The increasing prevalence of obesity in youth has become a public health crisis, especially for minority adolescents. Behaviors that have been shown to be effective in reducing obesity (i.e., sedentary behavior (SB), physical activity (PA), diet) in youth are influenced by their parents and peer interactions. Preliminary focus groups conducted by the fellowship candidate suggest that because African American caregivers are engaging in many positive parenting behaviors such as monitoring, expanding these practices to specifically target their adolescent's health behaviors is promising. Previous studies also indicate that parents may play a role in shaping health behaviors by monitoring their own child's behavior in addition to their child's peer relationships. Furthermore, the balance between setting limits and autonomy around health behaviors may be based on a set of interactions in which adolescents and parents collaborate in the decision-making process. While interventions that have sought to improve PA and diet in African American families, few have included parent components around rules and monitoring in adolescents. Furthermore, few have targeted parental management of peer interactions around these behaviors. The purpose of this project is to test the feasibility of a novel 8-week interactive parent intervention that targets parent variables (i.e., rules, autonomy support, monitoring) to facilitate peer interactions which decrease SB and consumption of unhealthy (i.e., high fat, high sugar) foods and increase PA and fruit and vegetable (FV) consumption in African American adolescents. Seventy adolescents and their caregivers will be randomized to either an interactive parent-based intervention (IPB) or a general health education program (GHE). The IPB intervention is based on Social Cognitive Theory and will target parent variables through 8 weekly sessions designed to teach parents how to further refine their parenting strategies (i.e., rules, autonomy support, monitoring) in order to effectively impact the relationship between peer interactions and adolescent self-efficacy and self-concept specific to SB, PA, and diet. The essential elements of the intervention include: rules, autonomy support, monitoring, peer support, adolescent self-efficacy and self-concept. The GHE program will also include 8 weekly group sessions on general health issues. It is hypothesized that adolescents in the IPB group will demonstrate greater reductions in SB and consumption of high-fat/high sugar foods and greater increases PA and FV consumption compared to those in the GHE group. Similarly, it is hypothesized that caregivers and adolescents will demonstrate greater improvements in parent variables (rules, autonomy support, monitoring) and self-efficacy and self-concept specific to SB, PA, and diet in the IPB intervention compared with caregivers and adolescents in the GHE group at post-intervention, respectively. Finally, this study will explore whether changes in key variables (e.g., peer support, rules, monitoring, and adolescent self-efficacy) may mediate the effect of the intervention on changes in adolescent SB, PA, diet in the IPB group at 8-weeks post-intervention.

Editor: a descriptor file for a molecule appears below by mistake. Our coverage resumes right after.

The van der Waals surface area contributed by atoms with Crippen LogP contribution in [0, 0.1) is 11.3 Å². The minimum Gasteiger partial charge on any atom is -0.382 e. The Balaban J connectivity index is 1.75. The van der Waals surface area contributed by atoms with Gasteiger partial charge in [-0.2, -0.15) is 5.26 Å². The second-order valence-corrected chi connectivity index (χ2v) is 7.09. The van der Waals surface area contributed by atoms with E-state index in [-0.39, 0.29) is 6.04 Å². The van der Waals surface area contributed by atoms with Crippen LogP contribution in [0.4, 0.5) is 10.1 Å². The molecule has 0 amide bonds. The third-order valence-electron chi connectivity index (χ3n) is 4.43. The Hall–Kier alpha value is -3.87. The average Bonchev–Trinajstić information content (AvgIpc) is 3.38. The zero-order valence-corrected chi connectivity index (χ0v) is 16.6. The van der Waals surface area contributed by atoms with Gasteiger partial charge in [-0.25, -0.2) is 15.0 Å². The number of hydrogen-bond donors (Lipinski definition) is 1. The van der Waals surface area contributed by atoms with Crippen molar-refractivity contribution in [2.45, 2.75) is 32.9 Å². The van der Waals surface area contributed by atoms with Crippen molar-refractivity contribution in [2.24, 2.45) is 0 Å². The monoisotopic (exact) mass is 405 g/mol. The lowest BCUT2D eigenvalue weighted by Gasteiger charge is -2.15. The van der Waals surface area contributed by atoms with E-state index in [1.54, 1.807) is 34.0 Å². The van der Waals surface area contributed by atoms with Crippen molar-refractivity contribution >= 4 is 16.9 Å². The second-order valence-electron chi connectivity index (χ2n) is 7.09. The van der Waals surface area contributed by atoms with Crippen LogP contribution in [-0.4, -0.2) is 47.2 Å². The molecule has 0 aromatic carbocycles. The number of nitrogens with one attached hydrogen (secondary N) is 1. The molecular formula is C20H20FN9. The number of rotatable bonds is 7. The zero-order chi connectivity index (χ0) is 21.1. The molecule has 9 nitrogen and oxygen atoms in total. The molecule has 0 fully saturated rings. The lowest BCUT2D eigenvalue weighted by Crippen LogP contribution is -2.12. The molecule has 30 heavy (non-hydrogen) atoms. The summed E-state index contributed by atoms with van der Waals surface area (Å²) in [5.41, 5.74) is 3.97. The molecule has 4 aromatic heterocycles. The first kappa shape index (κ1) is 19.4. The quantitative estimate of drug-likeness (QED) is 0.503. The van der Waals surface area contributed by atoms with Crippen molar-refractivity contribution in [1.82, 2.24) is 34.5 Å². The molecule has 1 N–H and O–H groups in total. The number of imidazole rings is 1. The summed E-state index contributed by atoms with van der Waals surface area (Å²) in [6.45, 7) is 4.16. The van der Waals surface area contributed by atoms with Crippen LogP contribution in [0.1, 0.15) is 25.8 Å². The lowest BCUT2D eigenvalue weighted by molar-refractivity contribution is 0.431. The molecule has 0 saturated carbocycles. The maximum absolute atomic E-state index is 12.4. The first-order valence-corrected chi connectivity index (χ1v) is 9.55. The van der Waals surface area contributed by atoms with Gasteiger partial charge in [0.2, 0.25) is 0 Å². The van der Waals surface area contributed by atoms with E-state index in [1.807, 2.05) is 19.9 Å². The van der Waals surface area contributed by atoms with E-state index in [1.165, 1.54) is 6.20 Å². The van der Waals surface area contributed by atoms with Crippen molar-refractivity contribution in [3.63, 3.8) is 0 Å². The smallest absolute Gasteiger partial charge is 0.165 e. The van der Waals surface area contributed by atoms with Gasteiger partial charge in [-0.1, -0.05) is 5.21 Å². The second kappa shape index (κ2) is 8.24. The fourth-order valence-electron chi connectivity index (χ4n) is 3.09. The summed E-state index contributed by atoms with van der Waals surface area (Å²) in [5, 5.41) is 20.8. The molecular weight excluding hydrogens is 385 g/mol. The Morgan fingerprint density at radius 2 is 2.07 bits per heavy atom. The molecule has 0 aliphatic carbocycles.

The public health implications of this study are to prevent obesity in African American adolescents and their families by decreasing negative health behaviors (i.e., sedentary behavior, consumption of high-fat/high-sugar foods) and increasing positive health behaviors (i.e., physical activity, consumption of fruits and vegetables) through testing the feasibility of an innovative interactive parent intervention.
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